The breadth of topics discussed Oct. 30 at Abt Associates’ Bold Thinkers Series event on opioids reflects the breadth of areas that must collaborate to stem the epidemic. The event--“Opioid Response: What Will It Take To Solve the Crisis?”--dealt with issues facing the public-health and justice systems, primary care givers and community organizations. The conclusion: many models must change to solve the crisis.
Panelists argued, for example, that the components of the response ecosystem mentioned above can’t operate in siloes. And they must integrate fast. “This is the biggest challenge faced in our lifetime,” declared Dr. Rahul Gupta, Commissioner and State Health Officer for the Bureau of Health, West Virginia Department of Health and Human Resources. “This crisis is unweaving the fabric of our society.”
Government agencies are recognizing the need for cross-cutting efforts. In one community, the Drug Enforcement Administration works with public health departments before a drug bust to prepare the health care/treatment system for individuals with substance abuse disorders who will face a supply shortage. Community support must be in place to help recovery of those leaving prison, Gupta noted. Similarly, social services must link with primary health care.
And primary health care must relearn everything. “In medical school, I was taught people in pain would not get addicted,” said Dr Joanna Starrels, associate professor at Albert Einstein College of Medicine and Montefiore Medical Center. Now she said, more primary care doctors are being trained in this area. Dr. Daren Anderson, director of the Weitzman Institute, advocated integration of behavioral health and primary care so that primary care physicians can understand a patient’s history and needs holistically. “There is no substitute for getting to know your patients,” he said.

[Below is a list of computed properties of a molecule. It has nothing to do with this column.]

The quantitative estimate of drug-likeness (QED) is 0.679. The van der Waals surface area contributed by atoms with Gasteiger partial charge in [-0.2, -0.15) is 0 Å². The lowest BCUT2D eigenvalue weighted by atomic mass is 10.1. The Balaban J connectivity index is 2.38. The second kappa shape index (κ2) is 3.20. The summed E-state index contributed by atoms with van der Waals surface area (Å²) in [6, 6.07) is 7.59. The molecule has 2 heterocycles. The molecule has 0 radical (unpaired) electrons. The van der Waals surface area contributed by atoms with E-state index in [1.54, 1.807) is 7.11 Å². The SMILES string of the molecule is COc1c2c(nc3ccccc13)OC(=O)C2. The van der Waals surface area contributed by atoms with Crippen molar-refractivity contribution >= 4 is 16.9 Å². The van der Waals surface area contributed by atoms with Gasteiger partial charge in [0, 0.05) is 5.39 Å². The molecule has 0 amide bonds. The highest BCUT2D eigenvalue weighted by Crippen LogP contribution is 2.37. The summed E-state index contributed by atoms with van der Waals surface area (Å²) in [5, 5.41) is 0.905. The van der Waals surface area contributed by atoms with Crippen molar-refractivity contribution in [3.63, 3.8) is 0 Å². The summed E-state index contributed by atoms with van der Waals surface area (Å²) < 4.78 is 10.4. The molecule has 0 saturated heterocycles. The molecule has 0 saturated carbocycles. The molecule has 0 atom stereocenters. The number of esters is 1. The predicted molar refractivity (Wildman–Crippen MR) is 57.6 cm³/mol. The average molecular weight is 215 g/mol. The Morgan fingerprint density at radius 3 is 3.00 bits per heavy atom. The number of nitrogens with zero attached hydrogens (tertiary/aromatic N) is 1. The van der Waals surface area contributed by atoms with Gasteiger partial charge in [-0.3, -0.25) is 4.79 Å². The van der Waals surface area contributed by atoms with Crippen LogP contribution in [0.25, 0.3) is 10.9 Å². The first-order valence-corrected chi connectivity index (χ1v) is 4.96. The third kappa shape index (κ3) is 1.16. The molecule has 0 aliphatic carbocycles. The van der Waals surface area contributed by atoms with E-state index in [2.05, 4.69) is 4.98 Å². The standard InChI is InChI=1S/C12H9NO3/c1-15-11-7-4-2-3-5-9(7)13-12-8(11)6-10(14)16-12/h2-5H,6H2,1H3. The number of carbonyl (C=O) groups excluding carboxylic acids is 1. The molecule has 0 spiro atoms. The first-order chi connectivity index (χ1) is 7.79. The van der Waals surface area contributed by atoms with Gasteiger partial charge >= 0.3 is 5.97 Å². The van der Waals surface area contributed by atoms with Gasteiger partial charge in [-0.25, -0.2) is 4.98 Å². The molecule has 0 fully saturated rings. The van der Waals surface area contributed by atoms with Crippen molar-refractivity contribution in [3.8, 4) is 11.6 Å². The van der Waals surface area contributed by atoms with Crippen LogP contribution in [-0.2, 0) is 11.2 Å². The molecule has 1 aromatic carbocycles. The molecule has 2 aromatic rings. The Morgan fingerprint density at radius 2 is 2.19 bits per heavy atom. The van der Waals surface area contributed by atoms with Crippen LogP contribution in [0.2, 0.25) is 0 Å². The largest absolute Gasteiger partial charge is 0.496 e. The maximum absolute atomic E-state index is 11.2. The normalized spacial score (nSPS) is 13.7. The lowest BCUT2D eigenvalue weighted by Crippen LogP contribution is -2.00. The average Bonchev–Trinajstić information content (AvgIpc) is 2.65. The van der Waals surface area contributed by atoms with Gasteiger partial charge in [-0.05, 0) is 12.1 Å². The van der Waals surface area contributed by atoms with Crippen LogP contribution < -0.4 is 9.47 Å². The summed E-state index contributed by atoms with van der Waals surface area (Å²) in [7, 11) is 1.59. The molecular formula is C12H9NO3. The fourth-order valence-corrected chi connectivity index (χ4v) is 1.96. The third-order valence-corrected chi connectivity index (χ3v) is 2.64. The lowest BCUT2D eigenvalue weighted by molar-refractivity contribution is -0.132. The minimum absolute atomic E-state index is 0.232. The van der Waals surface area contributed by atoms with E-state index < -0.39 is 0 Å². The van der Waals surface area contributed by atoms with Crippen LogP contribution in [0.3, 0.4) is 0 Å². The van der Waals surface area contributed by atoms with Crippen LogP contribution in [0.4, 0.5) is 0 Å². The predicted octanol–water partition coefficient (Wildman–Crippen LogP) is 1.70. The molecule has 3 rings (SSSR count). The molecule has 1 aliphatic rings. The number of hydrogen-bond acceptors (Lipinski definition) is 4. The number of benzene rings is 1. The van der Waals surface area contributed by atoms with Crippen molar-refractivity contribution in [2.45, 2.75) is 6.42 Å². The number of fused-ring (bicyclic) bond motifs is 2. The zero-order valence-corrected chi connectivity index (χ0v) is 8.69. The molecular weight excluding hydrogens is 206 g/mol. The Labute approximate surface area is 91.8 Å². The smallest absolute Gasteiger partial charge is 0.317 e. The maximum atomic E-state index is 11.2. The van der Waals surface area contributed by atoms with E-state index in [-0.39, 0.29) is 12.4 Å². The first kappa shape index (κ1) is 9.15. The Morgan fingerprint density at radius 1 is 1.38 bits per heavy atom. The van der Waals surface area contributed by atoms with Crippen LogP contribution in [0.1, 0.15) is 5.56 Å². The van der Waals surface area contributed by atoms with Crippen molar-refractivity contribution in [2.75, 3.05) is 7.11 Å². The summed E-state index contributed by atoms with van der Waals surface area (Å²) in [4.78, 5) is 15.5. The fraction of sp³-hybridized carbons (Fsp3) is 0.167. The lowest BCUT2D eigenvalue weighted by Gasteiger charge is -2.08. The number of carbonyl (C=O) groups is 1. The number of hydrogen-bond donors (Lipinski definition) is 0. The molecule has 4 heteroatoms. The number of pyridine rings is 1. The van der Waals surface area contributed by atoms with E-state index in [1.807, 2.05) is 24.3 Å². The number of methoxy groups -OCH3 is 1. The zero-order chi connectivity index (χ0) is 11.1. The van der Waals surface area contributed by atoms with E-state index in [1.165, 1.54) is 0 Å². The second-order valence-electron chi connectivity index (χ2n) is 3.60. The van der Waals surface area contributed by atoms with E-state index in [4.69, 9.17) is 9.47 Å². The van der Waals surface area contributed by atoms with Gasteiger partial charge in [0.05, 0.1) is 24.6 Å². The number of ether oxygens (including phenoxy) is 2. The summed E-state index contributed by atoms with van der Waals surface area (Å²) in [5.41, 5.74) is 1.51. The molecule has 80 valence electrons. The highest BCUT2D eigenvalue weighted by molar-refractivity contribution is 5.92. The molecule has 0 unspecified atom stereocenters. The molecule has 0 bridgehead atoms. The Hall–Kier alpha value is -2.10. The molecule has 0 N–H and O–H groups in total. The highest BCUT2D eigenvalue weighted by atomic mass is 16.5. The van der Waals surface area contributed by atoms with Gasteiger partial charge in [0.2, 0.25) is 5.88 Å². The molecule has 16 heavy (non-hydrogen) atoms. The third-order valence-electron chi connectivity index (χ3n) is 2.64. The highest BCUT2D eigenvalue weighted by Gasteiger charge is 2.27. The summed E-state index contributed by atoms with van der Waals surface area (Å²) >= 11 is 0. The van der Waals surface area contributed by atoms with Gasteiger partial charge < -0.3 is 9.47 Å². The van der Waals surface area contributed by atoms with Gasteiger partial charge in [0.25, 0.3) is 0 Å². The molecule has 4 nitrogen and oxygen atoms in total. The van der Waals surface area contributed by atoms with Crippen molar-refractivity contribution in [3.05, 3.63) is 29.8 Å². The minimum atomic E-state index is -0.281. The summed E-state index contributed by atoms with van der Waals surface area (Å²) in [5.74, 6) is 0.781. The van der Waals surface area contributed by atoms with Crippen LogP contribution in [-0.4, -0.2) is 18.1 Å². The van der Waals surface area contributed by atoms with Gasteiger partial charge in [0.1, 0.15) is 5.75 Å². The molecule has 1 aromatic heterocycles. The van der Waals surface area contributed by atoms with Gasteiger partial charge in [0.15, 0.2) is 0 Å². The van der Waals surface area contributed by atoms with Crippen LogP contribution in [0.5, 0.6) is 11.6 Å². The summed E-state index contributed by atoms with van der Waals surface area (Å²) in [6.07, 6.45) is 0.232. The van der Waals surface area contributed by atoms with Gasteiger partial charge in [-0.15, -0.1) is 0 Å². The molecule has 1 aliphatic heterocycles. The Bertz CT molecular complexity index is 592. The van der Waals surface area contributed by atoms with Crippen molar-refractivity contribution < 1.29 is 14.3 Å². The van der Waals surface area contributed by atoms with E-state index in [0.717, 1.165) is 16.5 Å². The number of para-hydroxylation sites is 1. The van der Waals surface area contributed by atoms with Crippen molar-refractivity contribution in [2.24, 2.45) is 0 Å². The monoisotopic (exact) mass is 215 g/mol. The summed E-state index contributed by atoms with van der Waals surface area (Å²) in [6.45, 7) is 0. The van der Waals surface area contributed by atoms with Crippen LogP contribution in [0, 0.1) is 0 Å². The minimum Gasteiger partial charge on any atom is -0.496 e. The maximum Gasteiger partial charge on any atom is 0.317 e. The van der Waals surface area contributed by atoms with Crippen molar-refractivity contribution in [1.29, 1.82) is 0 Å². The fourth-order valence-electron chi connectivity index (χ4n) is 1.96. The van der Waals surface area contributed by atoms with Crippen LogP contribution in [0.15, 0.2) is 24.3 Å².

Commander John Burke, president of the International Health Facility Diversion Association, suggested promoting integration by having law enforcement, prevention and rehabilitation personnel work together on a grant rather than compete for grants.
Medical practices also must evolve because addiction is different from other diseases. “Our healthcare system is built on the premise that people want better health, but in people with addiction, the brain has been rewired to want more of the drug,” said Dr. David R. Gastfriend, clinician and chief medical officer of DynamiCare Health. “The healthcare system must change to accommodate addiction.”
Prescribers, for example, identify pain but not addiction. And addiction treatment is segregated outside medical care though it is “a chronic, relapsing brain condition,” Gupta said. The judicial system must understand that, too.
Possible solutions: change insurance payment models, integrate behavioral health and primary care and recognize that on the pain scale, zero shouldn’t be the goal. “Pain is the body’s normal programmatic signal,” said Gastfriend.
Pain should not be the norm for families and communities seared by the epidemic. The scale of the crisis is prompting research that is leading to evidence-based treatments that work. That’s the good news about a scourage for which good news is rare.